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People v. Grassi, 1999 N.Y. Int. 0020 (Feb. 18, 1999).

CRIMINAL LAW - MOTION TO SET ASIDE VERDICT - CIRCUMSTANTIAL EVIDENCE


ISSUE & DISPOSITION

Issue

Whether the totality of the evidence, with permissible inferences, would allow a rational trier of fact to find beyond a reasonable doubt that Defendant was an accessory to the crime of arson, even though the evidence was exclusively circumstantial.

Disposition

Yes. There was sufficient evidence in this case for a rational trier of fact to find beyond a reasonable doubt that Defendant was an accessory to the crime of arson, thus making the County Court's grant to set aside the verdict inappropriate.

SUMMARY

In connection with an October 1994 fire that damaged a nightclub co-owned by Defendant, Defendant was indicted for arson in the second degree upon a theory of accessorial liability. Following a lengthy trial, Defendant was convicted of arson in the second degree. The County Court granted Defendant's motion to set aside the verdict, stating that the evidence established that Defendant was not physically present in the county when the fire took place. A divided Appellate Division reversed, and the New York Court of Appeals affirmed.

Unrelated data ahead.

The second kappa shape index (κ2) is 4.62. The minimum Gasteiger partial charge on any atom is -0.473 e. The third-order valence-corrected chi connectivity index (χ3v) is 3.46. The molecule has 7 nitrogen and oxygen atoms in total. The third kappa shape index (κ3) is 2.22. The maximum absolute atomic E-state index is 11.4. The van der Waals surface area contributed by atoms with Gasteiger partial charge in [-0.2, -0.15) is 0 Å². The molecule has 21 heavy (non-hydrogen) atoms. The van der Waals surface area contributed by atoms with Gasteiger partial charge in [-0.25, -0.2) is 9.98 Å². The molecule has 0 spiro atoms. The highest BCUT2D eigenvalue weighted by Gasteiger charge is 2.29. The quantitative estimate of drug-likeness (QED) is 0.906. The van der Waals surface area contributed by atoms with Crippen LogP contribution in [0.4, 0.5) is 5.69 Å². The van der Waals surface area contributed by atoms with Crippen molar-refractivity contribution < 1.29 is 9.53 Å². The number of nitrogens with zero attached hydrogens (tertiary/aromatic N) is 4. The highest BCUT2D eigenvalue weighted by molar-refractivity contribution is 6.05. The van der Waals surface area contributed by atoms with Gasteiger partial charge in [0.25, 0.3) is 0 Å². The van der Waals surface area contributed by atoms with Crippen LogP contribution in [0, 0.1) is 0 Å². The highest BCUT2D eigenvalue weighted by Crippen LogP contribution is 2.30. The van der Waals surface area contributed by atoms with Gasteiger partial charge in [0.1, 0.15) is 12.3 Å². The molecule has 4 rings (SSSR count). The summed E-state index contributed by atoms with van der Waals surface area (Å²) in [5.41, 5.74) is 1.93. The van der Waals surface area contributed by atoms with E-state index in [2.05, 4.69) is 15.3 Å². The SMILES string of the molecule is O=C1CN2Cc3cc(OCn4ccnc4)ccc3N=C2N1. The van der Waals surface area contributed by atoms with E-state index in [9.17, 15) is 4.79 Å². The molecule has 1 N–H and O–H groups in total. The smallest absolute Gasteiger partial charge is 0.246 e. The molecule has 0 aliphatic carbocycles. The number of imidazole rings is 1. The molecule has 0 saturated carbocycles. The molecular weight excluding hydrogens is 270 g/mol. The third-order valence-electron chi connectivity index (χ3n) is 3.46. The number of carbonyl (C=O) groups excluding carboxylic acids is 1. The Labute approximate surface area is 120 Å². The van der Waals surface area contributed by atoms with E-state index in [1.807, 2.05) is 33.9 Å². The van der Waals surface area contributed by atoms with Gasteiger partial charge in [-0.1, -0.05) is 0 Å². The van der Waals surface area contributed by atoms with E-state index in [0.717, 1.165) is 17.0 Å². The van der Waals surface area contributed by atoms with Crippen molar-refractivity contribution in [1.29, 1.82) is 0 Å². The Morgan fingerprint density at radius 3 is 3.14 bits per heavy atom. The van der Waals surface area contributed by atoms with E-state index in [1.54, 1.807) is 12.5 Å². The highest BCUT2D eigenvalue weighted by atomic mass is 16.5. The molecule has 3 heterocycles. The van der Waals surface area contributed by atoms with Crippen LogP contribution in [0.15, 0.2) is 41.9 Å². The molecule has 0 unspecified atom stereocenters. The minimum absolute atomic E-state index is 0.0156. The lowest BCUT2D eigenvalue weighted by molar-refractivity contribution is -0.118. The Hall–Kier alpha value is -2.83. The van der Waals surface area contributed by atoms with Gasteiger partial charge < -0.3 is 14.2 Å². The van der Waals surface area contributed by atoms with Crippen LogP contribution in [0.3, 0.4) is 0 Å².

The Court stated that the standard of appellate review in determining whether there was legally sufficient evidence before the jury to support a verdict of guilty beyond a reasonable doubt is the same for both circumstantial and non-circumstantial cases. That standard is whether the evidence, viewed in the light most favorable to the prosecution, would allow a rational trier of fact to find the essential elements of the crime beyond a reasonable doubt. In this case, Defendant was fifty percent owner in the nightclub that was burned down. The club was at risk due to financial difficulties; it was at risk of losing its liquor license; the police received many complaints about the club; and there was no prospect of sale. The fire alarm system had been disabled before the arson and much expensive equipment had been removed from the club a few nights before the fire. Defendant removed an expensive lighting system he had purchased, hid it at his house, and then said it had been destroyed in the fire. This circumstantial evidence was found by the Court to be legally sufficient to sustain Defendant's conviction.


Prepared by the liibulletin-ny Editorial Board.